We’ve come a long way in the world of Financial Services in the last few decades. The days of ‘selling’ are long gone; we now advise on customer centric products, using customer focused processes. Gone is the ‘Man from the Pru’ and whilst we will all breathe a sigh of relief that some of his behaviours have gone with him, I do wonder if we in learning are keeping up with all the changes taking place around us?
The advisers sweeping into the industry now are bringing with them a whole new suite of behaviours and expectations. Many are no longer coming to the role via historic proven routes which saw them join from the banking sector having previously been in customer facing roles. Instead, we are seeing a greater number who have achieved their Diploma by taking advantage of a reduced commuting time created by the Pandemic but who have never had any front-line customer experience. Whilst I would agree that we can teach many of the skills advisers need to be successful, many of these skills build on natural traits you either possess or you don’t… and herein lies the first problem.
I believe we now have a full range of media available to us to deliver learning to individuals that is ‘just in time, just enough and just for them’, but we need to make sure we keep up.
Skills are not learnt overnight; yes, you can learn the theory of a new skill in a few hours but to master it takes time and practise. Ideally, you need to have the time to dissect the skill and learn each element in turn, effecting each element individually before attempting to put them all together, and then taking the time to practise over and over again, receiving and implementing feedback, adjusting your approach – well, you get the idea. When the skill is something that the trainee has no awareness of either through experience, or it is not a natural trait, the timeline extends further. The trouble is, we no longer have the luxury of time.
This new generation of advisers expect to be an overnight success. Whereas historically, many of the Baby Boomers and Generation Xers typically will not want to switch companies any more frequently than every five years for fear of how that looks on their CV, whereas the new breed of advisers are not concerned. Many of them are quite happy to switch companies, and even careers, more frequently. Therefore, the Return on Investment (ROI) of our training programmes needs to be realised much sooner.
Couple these problems with the ever-growing call to develop a training methodology that complements the increasingly popular agile approach to delivering change, and we find ourselves facing a few issues that could rapidly escalate unless we find some solutions. As learning professionals, we have also transformed so much during the same period. I believe we now have a full range of media available to us to deliver learning to individuals that is ‘just in time, just enough and just for them’, but we need to make sure we keep up.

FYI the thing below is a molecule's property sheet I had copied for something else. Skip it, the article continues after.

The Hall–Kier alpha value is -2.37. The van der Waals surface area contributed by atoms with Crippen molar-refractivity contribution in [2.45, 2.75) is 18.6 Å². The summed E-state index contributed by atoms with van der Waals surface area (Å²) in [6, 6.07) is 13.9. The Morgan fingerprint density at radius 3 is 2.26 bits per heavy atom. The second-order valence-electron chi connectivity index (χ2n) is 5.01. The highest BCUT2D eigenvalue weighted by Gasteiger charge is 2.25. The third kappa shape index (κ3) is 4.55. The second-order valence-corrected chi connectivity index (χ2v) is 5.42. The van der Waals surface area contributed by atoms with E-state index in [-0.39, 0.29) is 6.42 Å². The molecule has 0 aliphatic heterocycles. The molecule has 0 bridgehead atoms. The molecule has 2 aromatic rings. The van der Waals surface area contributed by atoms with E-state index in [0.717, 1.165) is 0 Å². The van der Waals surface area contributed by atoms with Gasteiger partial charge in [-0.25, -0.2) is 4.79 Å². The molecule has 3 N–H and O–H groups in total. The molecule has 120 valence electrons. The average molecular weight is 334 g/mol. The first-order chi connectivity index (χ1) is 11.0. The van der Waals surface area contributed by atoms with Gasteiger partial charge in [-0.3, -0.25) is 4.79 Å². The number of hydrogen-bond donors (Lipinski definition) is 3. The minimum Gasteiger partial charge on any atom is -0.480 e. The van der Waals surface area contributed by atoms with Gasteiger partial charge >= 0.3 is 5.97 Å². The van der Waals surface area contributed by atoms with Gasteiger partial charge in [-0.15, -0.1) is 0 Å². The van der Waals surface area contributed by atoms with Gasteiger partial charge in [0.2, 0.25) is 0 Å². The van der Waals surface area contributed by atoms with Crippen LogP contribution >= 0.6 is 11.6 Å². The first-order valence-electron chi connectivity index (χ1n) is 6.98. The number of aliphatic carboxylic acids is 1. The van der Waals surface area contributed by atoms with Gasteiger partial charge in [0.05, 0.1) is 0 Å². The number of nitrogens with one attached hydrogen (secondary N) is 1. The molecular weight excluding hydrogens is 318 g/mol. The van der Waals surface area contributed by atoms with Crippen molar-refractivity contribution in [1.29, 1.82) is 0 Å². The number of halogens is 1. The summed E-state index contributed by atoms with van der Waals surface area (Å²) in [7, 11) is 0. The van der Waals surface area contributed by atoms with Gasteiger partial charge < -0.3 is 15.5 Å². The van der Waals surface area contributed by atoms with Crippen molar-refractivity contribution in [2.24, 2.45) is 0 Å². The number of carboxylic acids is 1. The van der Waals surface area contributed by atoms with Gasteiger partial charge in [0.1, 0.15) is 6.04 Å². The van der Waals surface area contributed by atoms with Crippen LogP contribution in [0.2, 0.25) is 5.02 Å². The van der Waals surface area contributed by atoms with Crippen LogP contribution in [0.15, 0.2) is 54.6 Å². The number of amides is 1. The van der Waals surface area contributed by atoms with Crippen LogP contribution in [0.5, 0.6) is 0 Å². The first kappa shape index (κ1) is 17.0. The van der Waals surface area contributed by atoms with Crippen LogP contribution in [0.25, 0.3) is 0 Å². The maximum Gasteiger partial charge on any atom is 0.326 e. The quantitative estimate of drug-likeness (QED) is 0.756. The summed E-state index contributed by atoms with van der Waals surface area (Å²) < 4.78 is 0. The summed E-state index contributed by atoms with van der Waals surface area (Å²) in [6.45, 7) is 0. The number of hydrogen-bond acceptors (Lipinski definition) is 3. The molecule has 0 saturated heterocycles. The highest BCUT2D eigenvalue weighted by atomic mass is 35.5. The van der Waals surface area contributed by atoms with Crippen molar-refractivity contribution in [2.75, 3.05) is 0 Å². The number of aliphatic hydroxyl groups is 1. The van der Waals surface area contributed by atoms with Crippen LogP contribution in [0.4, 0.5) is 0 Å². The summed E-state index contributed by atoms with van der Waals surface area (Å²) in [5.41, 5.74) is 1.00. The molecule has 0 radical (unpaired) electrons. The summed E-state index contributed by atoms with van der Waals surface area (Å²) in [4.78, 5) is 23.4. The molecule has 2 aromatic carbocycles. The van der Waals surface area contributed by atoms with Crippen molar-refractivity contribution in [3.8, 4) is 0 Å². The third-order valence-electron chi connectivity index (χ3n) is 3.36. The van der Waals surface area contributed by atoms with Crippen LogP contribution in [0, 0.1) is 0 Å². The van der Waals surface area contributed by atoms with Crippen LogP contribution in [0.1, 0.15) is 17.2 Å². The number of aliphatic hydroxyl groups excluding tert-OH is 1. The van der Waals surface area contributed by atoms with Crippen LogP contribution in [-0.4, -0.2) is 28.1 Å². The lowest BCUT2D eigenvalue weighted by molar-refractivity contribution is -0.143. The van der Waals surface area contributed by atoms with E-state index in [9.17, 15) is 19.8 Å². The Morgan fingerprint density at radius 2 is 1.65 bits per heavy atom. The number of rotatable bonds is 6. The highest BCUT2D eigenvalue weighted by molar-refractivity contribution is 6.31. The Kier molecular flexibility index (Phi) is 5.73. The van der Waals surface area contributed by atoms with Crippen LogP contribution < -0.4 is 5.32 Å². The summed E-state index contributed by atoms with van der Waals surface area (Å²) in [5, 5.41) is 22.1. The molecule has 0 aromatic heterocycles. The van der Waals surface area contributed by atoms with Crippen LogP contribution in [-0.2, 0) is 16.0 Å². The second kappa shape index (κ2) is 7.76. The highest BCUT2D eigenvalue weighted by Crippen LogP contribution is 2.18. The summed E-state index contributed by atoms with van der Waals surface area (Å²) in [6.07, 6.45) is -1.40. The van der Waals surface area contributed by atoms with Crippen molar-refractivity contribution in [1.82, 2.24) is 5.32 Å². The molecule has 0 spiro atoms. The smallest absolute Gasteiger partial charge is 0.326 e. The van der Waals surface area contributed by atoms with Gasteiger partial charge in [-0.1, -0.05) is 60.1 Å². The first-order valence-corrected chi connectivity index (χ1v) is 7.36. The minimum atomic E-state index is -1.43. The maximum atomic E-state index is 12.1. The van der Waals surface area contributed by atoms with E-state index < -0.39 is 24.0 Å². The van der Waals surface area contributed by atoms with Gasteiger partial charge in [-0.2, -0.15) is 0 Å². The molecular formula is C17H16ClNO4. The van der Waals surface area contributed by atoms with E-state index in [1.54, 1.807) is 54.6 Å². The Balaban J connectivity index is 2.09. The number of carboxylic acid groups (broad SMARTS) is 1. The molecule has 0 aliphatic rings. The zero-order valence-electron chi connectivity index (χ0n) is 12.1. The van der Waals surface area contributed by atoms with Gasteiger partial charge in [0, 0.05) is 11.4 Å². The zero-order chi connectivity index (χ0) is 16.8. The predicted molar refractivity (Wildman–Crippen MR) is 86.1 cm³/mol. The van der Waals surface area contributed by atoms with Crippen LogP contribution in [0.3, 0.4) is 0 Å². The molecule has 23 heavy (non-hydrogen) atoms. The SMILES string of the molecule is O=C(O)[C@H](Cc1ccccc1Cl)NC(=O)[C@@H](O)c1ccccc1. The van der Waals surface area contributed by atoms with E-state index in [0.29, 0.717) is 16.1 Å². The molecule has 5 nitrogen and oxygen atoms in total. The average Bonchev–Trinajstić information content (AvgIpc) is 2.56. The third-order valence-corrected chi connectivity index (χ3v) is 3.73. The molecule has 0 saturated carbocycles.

As I see it, the way to start to tackling these issues is to use a multi-pronged approach:
- Use your Training and Competence Scheme to retain your talent. A good T&C Scheme sets out an individual’s route to competence but it should also show career progression. I like to include a mentor role wherever I can as it is a great way for individuals to take their first steps into supervision without all the responsibilities of being a line manager but I also like to include a ‘growing’ stage in the Scheme’s Framework. This allows an individual to retain competence in one role whilst developing a new set of skills for a different role within a defined period of time and to a defined standard. Importantly, individuals report that they feel the defined pathway is a clear demonstration of the company’s commitment to their internal progression.
- Focus on developing a toolbox instead of a programme. I recently read a scathing attack on how learning functions typically approach developing materials to support agile change programmes by a leading consultancy company. Although, I could appreciate (some of) their sentiment, they offered no solutions to the problem, so let me. As a function, I think we need to start thinking in terms of toolboxes. In a tradesman toolbox, there are individual tools that, when in skilled hands, all work together to fix a problem. For some tasks they use one tool, but for others, they will use multiple. A tradesman will also have not one screwdriver but a whole range. We could do the same; develop and release training on for example the standard flat head screwdriver, followed by the Phillips head, followed by the Posi head. The theory of how to use a screwdriver remains the same whatever type you use, and once learnt, doesn’t need to be repeated, therefore the subsequent training only needs to focus on the application of that specific screwdriver head. If we can break our learning down into individual ‘tools’ then the ROI could be realised much sooner.
- Define the adviser of the future. I agree that, with the shift in the industry’s culture, some natural traits we have looked for in advisers in the past are no longer appropriate but have we taken the time to define what we want the adviser of the future to look like? Some of the strawmen I have seen include updated behaviours but how do we define a ‘successful’ adviser now that we no longer use the achievement of sales targets as a key measure? Do we want them to be proficient communicators or does the advent of technology mean that that is no longer required? Do they need to elude confidence and charisma as in days gone by or is curiosity sufficient now? Do they need to be competitive and enjoy closing the deal? Is empathy and the ability to connect now a higher preference? Without this being clearly defined, it is hard to know if we are recruiting the right individuals or designing training that meets the need.